You're back! Are you ready for more of Aesops animal fables? We love that you're here learning and having adventures with us through these short stories online! We're going to start out with a very cute puppy who learns a lesson about being greedy!
Aesops Animal Fables: The Dog and His Reflection
A Dog, to whom the butcher had thrown a bone, was hurrying home with his prize as fast as he could go.
As he crossed a narrow footbridge, he happened to look down and saw himself reflected in the quiet water as if in a mirror.
But the greedy Dog thought he saw a real Dog carrying a bone much bigger than his own.
If he had stopped to think he would have known better. But instead of thinking, he dropped his bone and sprang at the Dog in the river, only to find himself swimming for dear life to reach the shore. At last he managed to scramble out, and as he stood sadly thinking about the good bone he had lost, he realized what a stupid Dog he had been.
The Moral Is: It is very foolish to be greedy.
Aesops Animal Fables: The Cat and the Old Rat
Click the arrow to listen.
There was once a Cat who was so watchful, that a Mouse hardly dared show the tip of his whiskers for fear of being eaten alive. That Cat seemed to be everywhere at once with his claws all ready for a pounce. At last the Mice kept so closely to their dens, that the Cat saw he would have to use his wits well to catch one. So one day he climbed up on a shelf and hung from it, head downward, as if he were dead, holding himself up by clinging to some ropes with one paw.
When the Mice peeped out and saw him in that position, they thought he had been hung up there in punishment for some misdeed.
Very timidly at first they stuck out their heads and sniffed about carefully. But as nothing stirred, all trooped joyfully out to celebrate the death of the Cat.
Just then the Cat let go his hold, and before the Mice recovered from their surprise, he had made an end of three or four.
Now the Mice kept more strictly at home than ever. But the Cat, who was still hungry for Mice, knew more tricks than one.
Rolling himself in flour until he was covered completely, he lay down in the flour bin, with one eye open for the Mice.
Sure enough, the Mice soon began to come out. To the Cat it was almost as if he already had a plump young Mouse under his claws, when an old Rat, who had had much experience with Cats and traps, and had even lost a part of his tail to pay for it, sat up at a safe distance from a hole in the wall where he lived.
"Take care!" he cried. "That may be a heap of meal, but it looks to me very much like the Cat. Whatever it is, it is wisest to keep at a safe distance."
The Moral Is: The wise do not let themselves be tricked a second time.
Aesops Animal Fables: The Dog, the Cock and the Fox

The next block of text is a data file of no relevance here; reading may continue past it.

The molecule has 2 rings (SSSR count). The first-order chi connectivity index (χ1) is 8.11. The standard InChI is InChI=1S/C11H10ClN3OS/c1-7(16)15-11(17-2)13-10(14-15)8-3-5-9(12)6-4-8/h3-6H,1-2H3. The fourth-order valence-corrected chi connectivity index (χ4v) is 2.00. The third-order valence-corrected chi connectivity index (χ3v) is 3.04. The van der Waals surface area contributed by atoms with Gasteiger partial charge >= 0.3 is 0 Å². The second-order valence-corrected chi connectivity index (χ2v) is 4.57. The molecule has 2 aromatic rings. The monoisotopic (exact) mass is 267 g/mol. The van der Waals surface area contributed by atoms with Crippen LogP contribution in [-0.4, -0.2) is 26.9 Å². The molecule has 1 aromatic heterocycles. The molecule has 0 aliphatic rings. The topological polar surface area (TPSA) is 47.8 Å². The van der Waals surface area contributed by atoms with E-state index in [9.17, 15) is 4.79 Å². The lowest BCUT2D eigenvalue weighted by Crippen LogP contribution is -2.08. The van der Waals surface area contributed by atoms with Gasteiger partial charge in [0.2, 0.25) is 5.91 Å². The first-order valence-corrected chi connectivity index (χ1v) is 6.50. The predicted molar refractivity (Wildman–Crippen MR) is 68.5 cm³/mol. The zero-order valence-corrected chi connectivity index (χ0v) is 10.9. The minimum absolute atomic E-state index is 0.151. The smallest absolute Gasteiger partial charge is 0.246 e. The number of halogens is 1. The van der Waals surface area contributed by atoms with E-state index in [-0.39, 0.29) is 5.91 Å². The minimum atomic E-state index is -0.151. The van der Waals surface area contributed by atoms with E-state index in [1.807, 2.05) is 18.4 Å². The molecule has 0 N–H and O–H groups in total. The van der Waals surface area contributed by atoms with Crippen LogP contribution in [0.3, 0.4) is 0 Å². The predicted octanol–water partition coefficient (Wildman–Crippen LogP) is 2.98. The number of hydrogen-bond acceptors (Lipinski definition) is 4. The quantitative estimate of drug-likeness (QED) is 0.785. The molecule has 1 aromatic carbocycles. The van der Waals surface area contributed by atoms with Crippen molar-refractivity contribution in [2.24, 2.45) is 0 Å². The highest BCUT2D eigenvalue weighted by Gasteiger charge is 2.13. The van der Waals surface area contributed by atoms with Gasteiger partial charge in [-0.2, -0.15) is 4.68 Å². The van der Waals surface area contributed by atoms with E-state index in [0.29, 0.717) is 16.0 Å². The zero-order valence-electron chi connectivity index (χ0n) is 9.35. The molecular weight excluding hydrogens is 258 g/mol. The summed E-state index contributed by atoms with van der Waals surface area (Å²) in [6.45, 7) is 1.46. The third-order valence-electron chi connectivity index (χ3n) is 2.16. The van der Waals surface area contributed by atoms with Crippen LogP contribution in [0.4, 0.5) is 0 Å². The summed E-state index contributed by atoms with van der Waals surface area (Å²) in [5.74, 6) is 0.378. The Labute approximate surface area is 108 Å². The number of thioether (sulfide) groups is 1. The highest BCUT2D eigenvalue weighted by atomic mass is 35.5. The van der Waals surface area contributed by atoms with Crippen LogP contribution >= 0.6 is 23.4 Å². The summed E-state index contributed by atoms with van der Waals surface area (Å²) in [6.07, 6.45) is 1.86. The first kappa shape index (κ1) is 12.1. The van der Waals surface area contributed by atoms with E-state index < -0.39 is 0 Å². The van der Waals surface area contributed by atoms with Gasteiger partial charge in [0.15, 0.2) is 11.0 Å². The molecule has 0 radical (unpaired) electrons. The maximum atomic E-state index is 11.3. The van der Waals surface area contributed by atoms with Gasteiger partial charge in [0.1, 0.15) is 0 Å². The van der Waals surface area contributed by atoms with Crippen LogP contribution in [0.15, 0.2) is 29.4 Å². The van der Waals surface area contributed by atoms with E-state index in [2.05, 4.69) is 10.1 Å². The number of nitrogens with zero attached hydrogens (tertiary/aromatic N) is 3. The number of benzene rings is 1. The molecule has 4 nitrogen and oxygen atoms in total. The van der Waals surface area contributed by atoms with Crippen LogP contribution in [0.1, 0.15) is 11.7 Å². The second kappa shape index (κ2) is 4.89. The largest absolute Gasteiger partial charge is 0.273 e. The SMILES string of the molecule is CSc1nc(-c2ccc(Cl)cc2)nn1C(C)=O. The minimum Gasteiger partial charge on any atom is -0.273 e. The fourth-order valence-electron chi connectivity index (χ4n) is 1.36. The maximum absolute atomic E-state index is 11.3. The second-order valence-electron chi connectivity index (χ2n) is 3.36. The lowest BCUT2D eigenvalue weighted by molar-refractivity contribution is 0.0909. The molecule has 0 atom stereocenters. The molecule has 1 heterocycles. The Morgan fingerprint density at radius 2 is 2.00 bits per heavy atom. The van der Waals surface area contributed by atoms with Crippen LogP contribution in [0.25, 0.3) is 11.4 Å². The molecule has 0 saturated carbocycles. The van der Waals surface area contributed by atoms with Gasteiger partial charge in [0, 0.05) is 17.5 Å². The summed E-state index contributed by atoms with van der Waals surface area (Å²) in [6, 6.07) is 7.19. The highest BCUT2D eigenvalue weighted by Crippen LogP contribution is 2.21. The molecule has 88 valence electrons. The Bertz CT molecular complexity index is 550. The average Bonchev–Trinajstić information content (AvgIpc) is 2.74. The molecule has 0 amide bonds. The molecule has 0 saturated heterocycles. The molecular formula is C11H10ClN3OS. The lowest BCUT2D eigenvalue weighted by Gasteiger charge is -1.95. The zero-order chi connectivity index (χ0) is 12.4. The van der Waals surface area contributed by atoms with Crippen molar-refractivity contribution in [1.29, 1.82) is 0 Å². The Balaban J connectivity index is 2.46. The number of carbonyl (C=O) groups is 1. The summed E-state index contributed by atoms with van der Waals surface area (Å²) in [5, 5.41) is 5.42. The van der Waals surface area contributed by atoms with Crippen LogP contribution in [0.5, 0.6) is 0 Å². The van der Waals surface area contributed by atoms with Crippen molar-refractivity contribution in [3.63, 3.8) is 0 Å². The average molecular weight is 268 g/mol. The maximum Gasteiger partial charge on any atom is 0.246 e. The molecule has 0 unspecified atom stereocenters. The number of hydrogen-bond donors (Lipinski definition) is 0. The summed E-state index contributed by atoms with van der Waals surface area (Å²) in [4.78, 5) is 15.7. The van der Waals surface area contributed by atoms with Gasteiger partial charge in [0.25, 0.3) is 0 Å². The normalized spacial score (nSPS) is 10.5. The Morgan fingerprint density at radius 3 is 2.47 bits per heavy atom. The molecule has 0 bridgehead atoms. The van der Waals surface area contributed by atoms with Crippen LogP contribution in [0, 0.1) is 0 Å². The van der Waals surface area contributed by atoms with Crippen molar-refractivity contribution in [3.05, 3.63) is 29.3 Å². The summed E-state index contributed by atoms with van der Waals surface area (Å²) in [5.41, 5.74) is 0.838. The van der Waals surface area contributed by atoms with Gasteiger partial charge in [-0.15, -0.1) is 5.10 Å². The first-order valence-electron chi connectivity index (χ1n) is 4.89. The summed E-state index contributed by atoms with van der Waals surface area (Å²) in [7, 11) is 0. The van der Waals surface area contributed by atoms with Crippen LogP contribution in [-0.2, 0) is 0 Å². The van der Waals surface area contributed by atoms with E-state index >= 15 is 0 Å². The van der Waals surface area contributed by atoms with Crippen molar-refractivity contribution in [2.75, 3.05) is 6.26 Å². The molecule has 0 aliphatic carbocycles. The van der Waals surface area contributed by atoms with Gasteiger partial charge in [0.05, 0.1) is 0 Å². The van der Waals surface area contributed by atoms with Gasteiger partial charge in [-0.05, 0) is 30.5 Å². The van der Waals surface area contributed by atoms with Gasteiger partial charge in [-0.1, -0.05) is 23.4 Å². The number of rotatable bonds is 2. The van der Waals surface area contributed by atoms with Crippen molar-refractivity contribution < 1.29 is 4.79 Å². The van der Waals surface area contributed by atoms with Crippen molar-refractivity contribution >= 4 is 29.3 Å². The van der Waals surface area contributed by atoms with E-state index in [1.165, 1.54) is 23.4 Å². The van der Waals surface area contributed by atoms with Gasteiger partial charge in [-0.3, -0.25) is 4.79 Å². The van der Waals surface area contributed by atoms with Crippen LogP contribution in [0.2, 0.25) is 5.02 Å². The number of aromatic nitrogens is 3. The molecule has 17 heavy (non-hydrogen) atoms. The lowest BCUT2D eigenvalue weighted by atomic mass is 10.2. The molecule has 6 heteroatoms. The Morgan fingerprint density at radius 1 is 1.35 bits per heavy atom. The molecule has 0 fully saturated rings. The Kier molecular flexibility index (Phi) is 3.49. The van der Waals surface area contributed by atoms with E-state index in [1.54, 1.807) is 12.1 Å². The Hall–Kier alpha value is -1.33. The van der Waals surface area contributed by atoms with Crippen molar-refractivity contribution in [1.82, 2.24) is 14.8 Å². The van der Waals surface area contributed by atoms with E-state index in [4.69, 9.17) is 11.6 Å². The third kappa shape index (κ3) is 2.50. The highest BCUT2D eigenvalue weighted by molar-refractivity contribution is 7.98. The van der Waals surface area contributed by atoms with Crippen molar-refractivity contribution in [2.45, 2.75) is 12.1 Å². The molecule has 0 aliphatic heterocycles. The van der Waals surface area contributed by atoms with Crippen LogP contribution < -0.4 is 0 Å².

Click the arrow to listen.
A Dog and a Cock, who were the best of friends, wished very much to see something of the world.
So they decided to leave the farmyard and to set out into the world along the road that led to the woods.
The two comrades traveled along in the very best of spirits and without meeting any adventure to speak of.
At nightfall the Cock, looking for a place to roost, as was his custom, spied nearby a hollow tree that he thought would do very nicely for a night's lodging. The Dog could creep inside and the Cock would fly up on one of the branches.
So said, so done, and both slept very comfortably. With the first glimmer of dawn the Cock awoke.
For the moment he forgot just where he was. He thought he was still in the farmyard where it had been his duty to arouse the household at daybreak. So standing on tip-toes he flapped his wings and crowed lustily. But instead of awakening the farmer, he awakened a Fox not far off in the wood. The Fox immediately had rosy visions of a very delicious breakfast.
Hurrying to the tree where the Cock was roosting, he said very politely:
"A hearty welcome to our woods, honored sir. I cannot tell you how glad I am to see you here.
I am quite sure we shall become the closest of friends."
"I feel highly flattered, kind sir," replied the Cock slyly. "If you will please go around to the door of my house atthe foot of the tree, my porter will let you in. "The hungry but unsuspecting Fox, went around the tree as he was told, and in a twinkling the Dog had seized him.
The Moral Is: Those who try to deceive may expect to be paid back equally.
Have you enjoyed these animal fables adventures so far? There's more so keep on scrolling!
Aesops Animal Fables: Belling the Cat
Click the arrow to listen.
The Mice once called a meeting to decide on a plan to free themselves of their enemy, the Cat.
At least they wished to find some way of knowing when she was coming, so they might have time to run away.
Indeed, something had to be done, for they lived in such constant fear of her claws that they hardly dared stir from their dens by night or day.
Many plans were discussed, but none of them was thought good enough. At last a very young Mouse got up and said:
"I have a plan that seems very simple, but I know it will be successful. All we have to do is to hang a bell about the Cat's neck. When we hear the bell ringing we will know immediately that our enemy is coming."
All the Mice were much surprised that they had not thought of such a plan before. But in the midst of the rejoicing over their good fortune, an old Mouse arose and said:
"I will say that the plan of the young Mouse is very good. But let me ask one question: Who will bell the Cat?"
The Moral Is: It is one thing to say that something should be done, but quite a different matter to do it.
Wow, we never knew animal fables could teach us so much about life and how to make good choices!
We hope you'll check out some more of Aesops animal fables on our other adventure pages by clicking the links below!